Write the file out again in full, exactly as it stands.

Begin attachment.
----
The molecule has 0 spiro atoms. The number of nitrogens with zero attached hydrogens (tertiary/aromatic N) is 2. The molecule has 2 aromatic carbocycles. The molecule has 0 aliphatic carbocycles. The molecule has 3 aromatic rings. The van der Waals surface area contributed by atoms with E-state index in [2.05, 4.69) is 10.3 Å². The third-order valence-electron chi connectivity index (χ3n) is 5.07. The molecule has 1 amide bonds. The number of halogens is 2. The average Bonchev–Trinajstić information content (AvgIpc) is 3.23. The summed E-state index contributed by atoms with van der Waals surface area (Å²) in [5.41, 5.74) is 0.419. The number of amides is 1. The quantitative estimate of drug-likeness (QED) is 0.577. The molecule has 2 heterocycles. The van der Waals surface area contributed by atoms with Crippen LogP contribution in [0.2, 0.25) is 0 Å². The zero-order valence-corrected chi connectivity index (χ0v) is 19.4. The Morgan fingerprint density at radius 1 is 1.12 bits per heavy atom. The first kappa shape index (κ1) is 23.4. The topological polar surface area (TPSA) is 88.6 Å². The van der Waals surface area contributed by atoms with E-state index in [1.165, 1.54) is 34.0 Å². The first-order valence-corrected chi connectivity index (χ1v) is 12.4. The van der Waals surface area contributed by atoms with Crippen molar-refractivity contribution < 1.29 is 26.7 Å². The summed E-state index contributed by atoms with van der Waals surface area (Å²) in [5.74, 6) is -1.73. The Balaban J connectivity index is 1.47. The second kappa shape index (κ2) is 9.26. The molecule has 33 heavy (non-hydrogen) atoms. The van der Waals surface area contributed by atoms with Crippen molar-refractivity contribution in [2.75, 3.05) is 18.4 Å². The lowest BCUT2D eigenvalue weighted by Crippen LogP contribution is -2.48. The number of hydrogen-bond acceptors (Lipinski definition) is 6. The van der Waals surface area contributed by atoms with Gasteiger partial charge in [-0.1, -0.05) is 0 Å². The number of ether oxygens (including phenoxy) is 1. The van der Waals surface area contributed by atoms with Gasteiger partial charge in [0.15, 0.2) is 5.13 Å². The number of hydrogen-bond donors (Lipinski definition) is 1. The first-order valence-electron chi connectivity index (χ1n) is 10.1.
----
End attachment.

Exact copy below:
The molecule has 0 spiro atoms. The number of nitrogens with zero attached hydrogens (tertiary/aromatic N) is 2. The molecule has 2 aromatic carbocycles. The molecule has 0 aliphatic carbocycles. The molecule has 3 aromatic rings. The van der Waals surface area contributed by atoms with E-state index in [2.05, 4.69) is 10.3 Å². The third-order valence-electron chi connectivity index (χ3n) is 5.07. The molecule has 1 amide bonds. The number of halogens is 2. The average Bonchev–Trinajstić information content (AvgIpc) is 3.23. The summed E-state index contributed by atoms with van der Waals surface area (Å²) in [5.41, 5.74) is 0.419. The number of amides is 1. The quantitative estimate of drug-likeness (QED) is 0.577. The molecule has 2 heterocycles. The van der Waals surface area contributed by atoms with Crippen LogP contribution in [0.2, 0.25) is 0 Å². The zero-order valence-corrected chi connectivity index (χ0v) is 19.4. The Morgan fingerprint density at radius 1 is 1.12 bits per heavy atom. The first kappa shape index (κ1) is 23.4. The topological polar surface area (TPSA) is 88.6 Å². The van der Waals surface area contributed by atoms with E-state index in [1.165, 1.54) is 34.0 Å². The first-order valence-corrected chi connectivity index (χ1v) is 12.4. The van der Waals surface area contributed by atoms with Crippen molar-refractivity contribution < 1.29 is 26.7 Å². The summed E-state index contributed by atoms with van der Waals surface area (Å²) in [5.74, 6) is -1.73. The Balaban J connectivity index is 1.47. The second kappa shape index (κ2) is 9.26. The molecule has 33 heavy (non-hydrogen) atoms. The van der Waals surface area contributed by atoms with Crippen molar-refractivity contribution in [2.75, 3.05) is 18.4 Å². The lowest BCUT2D eigenvalue weighted by Crippen LogP contribution is -2.48. The number of hydrogen-bond acceptors (Lipinski definition) is 6. The van der Waals surface area contributed by atoms with Gasteiger partial charge in [-0.1, -0.05) is 0 Å². The number of ether oxygens (including phenoxy) is 1. The van der Waals surface area contributed by atoms with Gasteiger partial charge in [0.15, 0.2) is 5.13 Å². The number of hydrogen-bond donors (Lipinski definition) is 1. The first-order valence-electron chi connectivity index (χ1n) is 10.1.